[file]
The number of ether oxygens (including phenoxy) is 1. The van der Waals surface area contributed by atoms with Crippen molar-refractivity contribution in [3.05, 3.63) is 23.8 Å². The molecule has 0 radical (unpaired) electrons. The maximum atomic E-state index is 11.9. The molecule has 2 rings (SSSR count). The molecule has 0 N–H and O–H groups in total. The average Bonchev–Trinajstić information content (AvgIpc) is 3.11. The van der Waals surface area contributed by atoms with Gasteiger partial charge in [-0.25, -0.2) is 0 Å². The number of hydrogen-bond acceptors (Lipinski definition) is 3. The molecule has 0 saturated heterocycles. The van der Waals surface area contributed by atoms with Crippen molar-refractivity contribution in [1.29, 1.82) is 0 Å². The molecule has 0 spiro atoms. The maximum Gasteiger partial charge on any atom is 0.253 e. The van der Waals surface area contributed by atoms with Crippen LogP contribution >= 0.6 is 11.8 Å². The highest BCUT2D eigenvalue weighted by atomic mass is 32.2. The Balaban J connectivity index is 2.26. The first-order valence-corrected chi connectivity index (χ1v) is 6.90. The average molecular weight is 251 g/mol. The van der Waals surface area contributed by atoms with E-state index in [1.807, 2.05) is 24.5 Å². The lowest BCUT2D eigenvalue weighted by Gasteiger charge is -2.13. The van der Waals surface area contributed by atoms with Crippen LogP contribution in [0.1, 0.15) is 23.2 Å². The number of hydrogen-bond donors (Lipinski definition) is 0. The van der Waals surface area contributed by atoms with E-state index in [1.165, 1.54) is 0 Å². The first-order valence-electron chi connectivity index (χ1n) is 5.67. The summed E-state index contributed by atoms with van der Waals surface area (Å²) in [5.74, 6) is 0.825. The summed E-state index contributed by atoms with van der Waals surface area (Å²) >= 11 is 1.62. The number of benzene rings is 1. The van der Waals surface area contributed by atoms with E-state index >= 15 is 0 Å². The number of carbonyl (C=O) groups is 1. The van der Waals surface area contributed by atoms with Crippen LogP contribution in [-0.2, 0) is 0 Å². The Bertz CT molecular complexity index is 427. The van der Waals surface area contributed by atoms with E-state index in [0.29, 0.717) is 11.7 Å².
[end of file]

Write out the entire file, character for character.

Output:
The number of ether oxygens (including phenoxy) is 1. The van der Waals surface area contributed by atoms with Crippen molar-refractivity contribution in [3.05, 3.63) is 23.8 Å². The molecule has 0 radical (unpaired) electrons. The maximum atomic E-state index is 11.9. The molecule has 2 rings (SSSR count). The molecule has 0 N–H and O–H groups in total. The average Bonchev–Trinajstić information content (AvgIpc) is 3.11. The van der Waals surface area contributed by atoms with Gasteiger partial charge in [-0.25, -0.2) is 0 Å². The number of hydrogen-bond acceptors (Lipinski definition) is 3. The molecule has 0 saturated heterocycles. The van der Waals surface area contributed by atoms with Crippen molar-refractivity contribution in [1.29, 1.82) is 0 Å². The molecule has 0 spiro atoms. The maximum Gasteiger partial charge on any atom is 0.253 e. The van der Waals surface area contributed by atoms with Crippen LogP contribution >= 0.6 is 11.8 Å². The highest BCUT2D eigenvalue weighted by atomic mass is 32.2. The Balaban J connectivity index is 2.26. The first-order valence-corrected chi connectivity index (χ1v) is 6.90. The average molecular weight is 251 g/mol. The van der Waals surface area contributed by atoms with E-state index in [1.807, 2.05) is 24.5 Å². The lowest BCUT2D eigenvalue weighted by Gasteiger charge is -2.13. The van der Waals surface area contributed by atoms with Crippen LogP contribution in [0.1, 0.15) is 23.2 Å². The number of hydrogen-bond donors (Lipinski definition) is 0. The van der Waals surface area contributed by atoms with E-state index in [1.165, 1.54) is 0 Å². The first-order valence-electron chi connectivity index (χ1n) is 5.67. The summed E-state index contributed by atoms with van der Waals surface area (Å²) in [5.74, 6) is 0.825. The summed E-state index contributed by atoms with van der Waals surface area (Å²) >= 11 is 1.62. The number of benzene rings is 1. The van der Waals surface area contributed by atoms with E-state index >= 15 is 0 Å². The number of carbonyl (C=O) groups is 1. The van der Waals surface area contributed by atoms with Crippen LogP contribution in [-0.2, 0) is 0 Å². The Bertz CT molecular complexity index is 427. The van der Waals surface area contributed by atoms with E-state index in [0.29, 0.717) is 11.7 Å².